4. "peri'ah", (Shab. xxx. 6)
  5. Entry on "circumcision", The Columbia Encyclopedia, Sixth Edition, 2001-05.
  6. Acts 15
  7. Leviticus 12:3
  8. Genesis 17:14
  9. Jewish Encyclopedia: Circumcision" Circumcision of Proselytes
  10. Brenton's translation of Esther in the Septuagint 8:17: "in every city and province wherever the ordinance was published: wherever the proclamation took place, the Jews had joy and gladness, feasting and mirth: and many of the Gentiles were circumcised, and became Jews, for fear of the Jews."
  11. Luke 2:21-24
  12. McGrath, Alister E., Christianity: An Introduction. Blackwell Publishing (2006). ISBN 1405108991. Page 174: "In effect, they [Jewish Christians] seemed to regard Christianity as an affirmation of every aspect of contemporary Judaism, with the addition of one extra belief — that Jesus was the Messiah. Unless males were circumcised, they could not be saved (Acts 15:1)."
  13. McGrath, page 174: "Paul notes the emergence of a Judaizing party in the region — that is, a group within the church which insisted that Gentile believers should obey every aspect of the law of Moses, including the need to be circumcised. According to Paul [reference is made to Galatians, but no specific verse is given], the leading force behind this party was James ... the brother of Jesus ..."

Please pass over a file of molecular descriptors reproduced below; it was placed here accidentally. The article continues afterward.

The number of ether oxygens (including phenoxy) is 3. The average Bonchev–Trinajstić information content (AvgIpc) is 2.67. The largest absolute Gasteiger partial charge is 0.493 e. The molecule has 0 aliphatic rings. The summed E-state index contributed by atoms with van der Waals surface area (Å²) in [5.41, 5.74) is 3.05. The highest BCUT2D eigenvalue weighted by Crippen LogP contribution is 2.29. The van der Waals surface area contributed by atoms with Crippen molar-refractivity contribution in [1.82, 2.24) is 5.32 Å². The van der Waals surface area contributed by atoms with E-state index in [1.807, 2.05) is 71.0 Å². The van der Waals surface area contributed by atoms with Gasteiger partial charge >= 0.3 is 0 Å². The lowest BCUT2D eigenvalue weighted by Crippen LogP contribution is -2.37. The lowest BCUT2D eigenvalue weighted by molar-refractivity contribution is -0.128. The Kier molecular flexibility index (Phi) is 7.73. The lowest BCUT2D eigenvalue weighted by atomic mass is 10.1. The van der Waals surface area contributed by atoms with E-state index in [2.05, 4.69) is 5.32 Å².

14. Acts 15
  15. Genesis 17:9-14
  16. Jewish Encyclopedia: Circumcision: In Apocryphal and Rabbinical Literature: "Contact with Grecian life, especially at the games of the arena [which involved nudity], made this distinction obnoxious to the Hellenists, or antinationalists; and the consequence was their attempt to appear like the Greeks by epispasm ("making themselves foreskins"; I Macc. i. 15; Josephus, "Ant." xii. 5, § 1; Assumptio Mosis, viii.; I Cor. vii. 18; , Tosef., Shab. xv. 9; Yeb. 72a, b; Yer. Peah i. 16b; Yeb. viii. 9a). All the more did the law-observing Jews defy the edict of Antiochus Epiphanes prohibiting circumcision (I Macc. i. 48, 60; ii. 46); and the Jewish women showed their loyalty to the Law, even at the risk of their lives, by themselves circumcising their sons."; Hodges, Frederick, M. (2001). "The Ideal Prepuce in Ancient Greece and Rome: Male Genital Aesthetics and Their Relation to Lipodermos, Circumcision, Foreskin Restoration, and the Kynodesme" (PDF). The Bulletin of the History of Medicine 75 (Fall 2001): 375–405. doi:10.1353/bhm.2001.0119. http://www.cirp.org/library/history/hodges2/. Retrieved 2007-07-24.